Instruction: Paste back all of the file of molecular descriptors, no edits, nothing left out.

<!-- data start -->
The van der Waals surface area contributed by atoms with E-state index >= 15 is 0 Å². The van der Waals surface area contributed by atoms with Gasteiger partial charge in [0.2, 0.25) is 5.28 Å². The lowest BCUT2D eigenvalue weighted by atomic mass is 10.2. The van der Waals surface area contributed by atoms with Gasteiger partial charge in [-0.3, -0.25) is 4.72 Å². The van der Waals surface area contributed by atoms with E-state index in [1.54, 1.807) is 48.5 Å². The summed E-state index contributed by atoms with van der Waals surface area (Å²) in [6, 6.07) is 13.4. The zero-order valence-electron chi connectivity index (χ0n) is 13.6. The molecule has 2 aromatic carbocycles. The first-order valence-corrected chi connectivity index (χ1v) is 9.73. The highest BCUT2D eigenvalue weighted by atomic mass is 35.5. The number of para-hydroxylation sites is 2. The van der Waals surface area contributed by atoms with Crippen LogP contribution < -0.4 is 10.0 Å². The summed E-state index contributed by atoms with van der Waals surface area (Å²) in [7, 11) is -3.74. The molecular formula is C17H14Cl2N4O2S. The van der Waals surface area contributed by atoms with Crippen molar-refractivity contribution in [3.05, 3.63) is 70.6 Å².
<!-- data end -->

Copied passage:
The van der Waals surface area contributed by atoms with E-state index >= 15 is 0 Å². The van der Waals surface area contributed by atoms with Gasteiger partial charge in [0.2, 0.25) is 5.28 Å². The lowest BCUT2D eigenvalue weighted by atomic mass is 10.2. The van der Waals surface area contributed by atoms with Gasteiger partial charge in [-0.3, -0.25) is 4.72 Å². The van der Waals surface area contributed by atoms with E-state index in [1.54, 1.807) is 48.5 Å². The summed E-state index contributed by atoms with van der Waals surface area (Å²) in [6, 6.07) is 13.4. The zero-order valence-electron chi connectivity index (χ0n) is 13.6. The molecule has 2 aromatic carbocycles. The first-order valence-corrected chi connectivity index (χ1v) is 9.73. The highest BCUT2D eigenvalue weighted by atomic mass is 35.5. The number of para-hydroxylation sites is 2. The van der Waals surface area contributed by atoms with Crippen LogP contribution < -0.4 is 10.0 Å². The summed E-state index contributed by atoms with van der Waals surface area (Å²) in [7, 11) is -3.74. The molecular formula is C17H14Cl2N4O2S. The van der Waals surface area contributed by atoms with Crippen molar-refractivity contribution in [3.05, 3.63) is 70.6 Å².